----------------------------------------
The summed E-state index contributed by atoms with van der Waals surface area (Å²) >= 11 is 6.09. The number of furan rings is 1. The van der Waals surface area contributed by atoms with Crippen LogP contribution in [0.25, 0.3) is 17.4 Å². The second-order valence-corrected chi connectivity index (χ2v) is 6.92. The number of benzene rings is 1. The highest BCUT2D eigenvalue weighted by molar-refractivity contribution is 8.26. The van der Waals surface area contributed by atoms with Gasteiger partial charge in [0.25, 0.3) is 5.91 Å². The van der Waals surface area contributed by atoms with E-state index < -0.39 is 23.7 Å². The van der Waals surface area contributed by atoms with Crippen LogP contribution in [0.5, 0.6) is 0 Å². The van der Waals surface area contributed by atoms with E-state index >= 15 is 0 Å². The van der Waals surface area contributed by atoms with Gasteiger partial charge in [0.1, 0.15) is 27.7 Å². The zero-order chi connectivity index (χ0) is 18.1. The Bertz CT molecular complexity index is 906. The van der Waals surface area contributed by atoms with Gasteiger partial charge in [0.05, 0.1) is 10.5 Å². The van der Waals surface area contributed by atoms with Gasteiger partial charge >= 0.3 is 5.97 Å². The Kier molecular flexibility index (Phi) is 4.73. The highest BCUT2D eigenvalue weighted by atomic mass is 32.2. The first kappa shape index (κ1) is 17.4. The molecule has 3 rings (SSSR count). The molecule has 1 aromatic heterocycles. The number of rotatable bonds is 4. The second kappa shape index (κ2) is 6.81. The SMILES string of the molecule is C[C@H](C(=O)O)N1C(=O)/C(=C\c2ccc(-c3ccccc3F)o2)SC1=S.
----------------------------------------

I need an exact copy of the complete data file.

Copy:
The summed E-state index contributed by atoms with van der Waals surface area (Å²) >= 11 is 6.09. The number of furan rings is 1. The van der Waals surface area contributed by atoms with Crippen LogP contribution in [0.25, 0.3) is 17.4 Å². The second-order valence-corrected chi connectivity index (χ2v) is 6.92. The number of benzene rings is 1. The highest BCUT2D eigenvalue weighted by molar-refractivity contribution is 8.26. The van der Waals surface area contributed by atoms with Gasteiger partial charge in [0.25, 0.3) is 5.91 Å². The van der Waals surface area contributed by atoms with E-state index < -0.39 is 23.7 Å². The van der Waals surface area contributed by atoms with Crippen LogP contribution in [0.5, 0.6) is 0 Å². The van der Waals surface area contributed by atoms with E-state index >= 15 is 0 Å². The van der Waals surface area contributed by atoms with Gasteiger partial charge in [0.1, 0.15) is 27.7 Å². The zero-order chi connectivity index (χ0) is 18.1. The Bertz CT molecular complexity index is 906. The van der Waals surface area contributed by atoms with Gasteiger partial charge in [0.05, 0.1) is 10.5 Å². The van der Waals surface area contributed by atoms with Gasteiger partial charge >= 0.3 is 5.97 Å². The Kier molecular flexibility index (Phi) is 4.73. The highest BCUT2D eigenvalue weighted by atomic mass is 32.2. The first kappa shape index (κ1) is 17.4. The molecule has 3 rings (SSSR count). The molecule has 1 aromatic heterocycles. The number of rotatable bonds is 4. The second kappa shape index (κ2) is 6.81. The SMILES string of the molecule is C[C@H](C(=O)O)N1C(=O)/C(=C\c2ccc(-c3ccccc3F)o2)SC1=S.